Incident Reporting – CompTIA Security+ SY0-401: 2.5

| August 24, 2014


What’s the best way to gather information during a security incident? In this video, you’ll learn some techniques for gathering details and how to report after the security event is over.

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When you’re in the middle of a security incident there is a lot of data that’s being generated. Some of it is in log files. Some of it is messages that appear on a screen. Sometimes you notice physical things with the environment around you. So you need to gather pictures, log information, and data, and as much of it as you possibly can. Whatever you’re gathering though needs to be very objective and very factual. You don’t want to jump to conclusions. You want to stick directly to the facts and have all of that available in however you’re capturing that data. One way to capture that data is with a log book. You can physically write into this book the things that you were observing and you’ll be able to preserve it, well, forever. It’s on paper and there’s not a possibility then that you could lose it due to some type of electronic means.

We’re carrying digital cameras around with us all the time now, as part of the mobile devices that we have, so we’re very easily able to take pictures of anything we might come across. Even if it’s messages on a screen it’s great to be able to capture that instead of relying on log files after the fact. I don’t have any problem using a log book to document what I’m seeing, my problem is when I try to read what I’ve already written into that log book. My penmanship is not the best, so it may be more appropriate to use something like an audio recorder. Or I could simply speak into a microphone, document what I’ve seen, and then later on transcribe that onto a piece of written paper, or type it out. And of course, having a central place to store all of this reporting information would be ideal. So it may be good to have a laptop that is dedicated to incident reporting and it could be something that you never connect to your internal networks.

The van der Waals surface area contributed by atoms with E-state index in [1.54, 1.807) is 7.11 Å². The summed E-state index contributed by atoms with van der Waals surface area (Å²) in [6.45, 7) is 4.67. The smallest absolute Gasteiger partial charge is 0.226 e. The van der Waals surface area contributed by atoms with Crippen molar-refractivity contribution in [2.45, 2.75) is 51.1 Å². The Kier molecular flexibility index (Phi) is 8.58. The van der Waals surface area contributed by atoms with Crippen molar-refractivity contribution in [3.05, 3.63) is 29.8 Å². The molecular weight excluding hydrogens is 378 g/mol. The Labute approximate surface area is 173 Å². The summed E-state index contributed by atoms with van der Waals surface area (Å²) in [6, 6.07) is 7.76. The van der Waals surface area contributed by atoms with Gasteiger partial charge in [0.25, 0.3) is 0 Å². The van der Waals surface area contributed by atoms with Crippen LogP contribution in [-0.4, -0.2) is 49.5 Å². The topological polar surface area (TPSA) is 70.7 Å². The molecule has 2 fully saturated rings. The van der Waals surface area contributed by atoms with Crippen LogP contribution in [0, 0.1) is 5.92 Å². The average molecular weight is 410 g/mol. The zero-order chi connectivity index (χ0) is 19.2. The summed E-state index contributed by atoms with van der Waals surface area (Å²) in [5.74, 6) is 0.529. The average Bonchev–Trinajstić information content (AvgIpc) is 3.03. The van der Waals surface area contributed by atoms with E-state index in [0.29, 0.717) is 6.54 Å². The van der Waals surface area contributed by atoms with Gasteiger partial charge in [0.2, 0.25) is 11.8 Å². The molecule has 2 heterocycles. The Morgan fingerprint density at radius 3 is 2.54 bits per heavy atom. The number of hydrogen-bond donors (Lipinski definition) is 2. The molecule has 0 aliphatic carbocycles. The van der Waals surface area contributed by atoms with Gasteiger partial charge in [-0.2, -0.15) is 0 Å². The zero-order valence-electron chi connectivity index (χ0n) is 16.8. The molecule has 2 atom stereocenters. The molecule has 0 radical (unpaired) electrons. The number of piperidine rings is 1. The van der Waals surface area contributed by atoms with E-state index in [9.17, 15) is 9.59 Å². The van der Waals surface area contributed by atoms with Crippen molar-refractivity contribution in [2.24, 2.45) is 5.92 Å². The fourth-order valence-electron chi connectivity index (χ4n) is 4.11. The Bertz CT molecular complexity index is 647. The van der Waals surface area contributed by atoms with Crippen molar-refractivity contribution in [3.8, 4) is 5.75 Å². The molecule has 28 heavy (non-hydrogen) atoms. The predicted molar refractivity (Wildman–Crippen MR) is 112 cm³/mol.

When you’re tracking this information about the incident there’s a number of different items you may want to document. One is the status of the incident. You may want to keep an update, as you go through the process, of what was happening at any particular time. It may be useful to have summary information, as well, so you can roll up a lot of larger amounts of data into a small description, that can then be used to communicate with others. It might be useful after the fact also to look at all of the different incidents, and see if there’s any relationship or commonality between each one of those. There may be a central point where you can resolve or mitigate the risk associated with these particular incidents.

Any time you make a change or perform any type of action relating to an incident you should always document that. Especially, since you’ll want to examine the results of that particular change after the fact. If you’re collecting any evidence about the incident, whether it’s physical evidence or digital evidence, you’ll want to have a chain of custody. So you know exactly what happened to that evidence, and who may have had access to that particular piece of information. You may need to go back to this incident a number of times, and it may take a number of years to be able to analyze everything associated with the incident. So you want to be sure that everyone’s contact information is well documented within the incident reporting materials.

Each individual is going to have a different perspective of exactly what they saw and what they did during the security incident. So it’s always useful to have individual written comments from all of those different incident handlers. You may be able to find a piece of information written by one person that didn’t show up on anybody else’s report. And ultimately, we need to understand what to do next. And after analyzing an entire incident set of reports you may want to create some objectives of things to do next time. So that you can minimize the impact that these security incidents might have.

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Category: CompTIA Security+ SY0-401

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